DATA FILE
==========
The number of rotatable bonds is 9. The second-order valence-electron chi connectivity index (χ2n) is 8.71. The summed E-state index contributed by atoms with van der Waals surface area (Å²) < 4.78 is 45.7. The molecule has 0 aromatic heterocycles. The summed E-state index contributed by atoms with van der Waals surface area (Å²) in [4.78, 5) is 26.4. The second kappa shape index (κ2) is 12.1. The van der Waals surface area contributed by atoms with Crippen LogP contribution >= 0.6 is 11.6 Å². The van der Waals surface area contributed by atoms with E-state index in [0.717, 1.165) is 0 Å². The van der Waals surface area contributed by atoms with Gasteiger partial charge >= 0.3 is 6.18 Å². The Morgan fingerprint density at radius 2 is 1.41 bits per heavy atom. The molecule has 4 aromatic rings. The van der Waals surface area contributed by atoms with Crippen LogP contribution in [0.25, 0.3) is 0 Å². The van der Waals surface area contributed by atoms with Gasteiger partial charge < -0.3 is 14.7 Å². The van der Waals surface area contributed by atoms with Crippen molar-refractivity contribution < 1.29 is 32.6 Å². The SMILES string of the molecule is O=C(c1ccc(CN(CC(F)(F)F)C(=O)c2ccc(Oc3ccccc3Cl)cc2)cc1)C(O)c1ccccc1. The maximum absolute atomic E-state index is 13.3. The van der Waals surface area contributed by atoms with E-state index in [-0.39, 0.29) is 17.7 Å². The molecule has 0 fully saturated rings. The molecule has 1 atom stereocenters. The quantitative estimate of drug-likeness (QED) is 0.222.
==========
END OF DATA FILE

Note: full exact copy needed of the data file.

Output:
The number of rotatable bonds is 9. The second-order valence-electron chi connectivity index (χ2n) is 8.71. The summed E-state index contributed by atoms with van der Waals surface area (Å²) < 4.78 is 45.7. The molecule has 0 aromatic heterocycles. The summed E-state index contributed by atoms with van der Waals surface area (Å²) in [4.78, 5) is 26.4. The second kappa shape index (κ2) is 12.1. The van der Waals surface area contributed by atoms with Crippen LogP contribution >= 0.6 is 11.6 Å². The van der Waals surface area contributed by atoms with E-state index in [0.717, 1.165) is 0 Å². The van der Waals surface area contributed by atoms with Gasteiger partial charge >= 0.3 is 6.18 Å². The Morgan fingerprint density at radius 2 is 1.41 bits per heavy atom. The molecule has 4 aromatic rings. The van der Waals surface area contributed by atoms with Crippen LogP contribution in [0.25, 0.3) is 0 Å². The van der Waals surface area contributed by atoms with Gasteiger partial charge < -0.3 is 14.7 Å². The van der Waals surface area contributed by atoms with Crippen molar-refractivity contribution < 1.29 is 32.6 Å². The SMILES string of the molecule is O=C(c1ccc(CN(CC(F)(F)F)C(=O)c2ccc(Oc3ccccc3Cl)cc2)cc1)C(O)c1ccccc1. The maximum absolute atomic E-state index is 13.3. The van der Waals surface area contributed by atoms with E-state index in [-0.39, 0.29) is 17.7 Å². The molecule has 0 fully saturated rings. The molecule has 1 atom stereocenters. The quantitative estimate of drug-likeness (QED) is 0.222.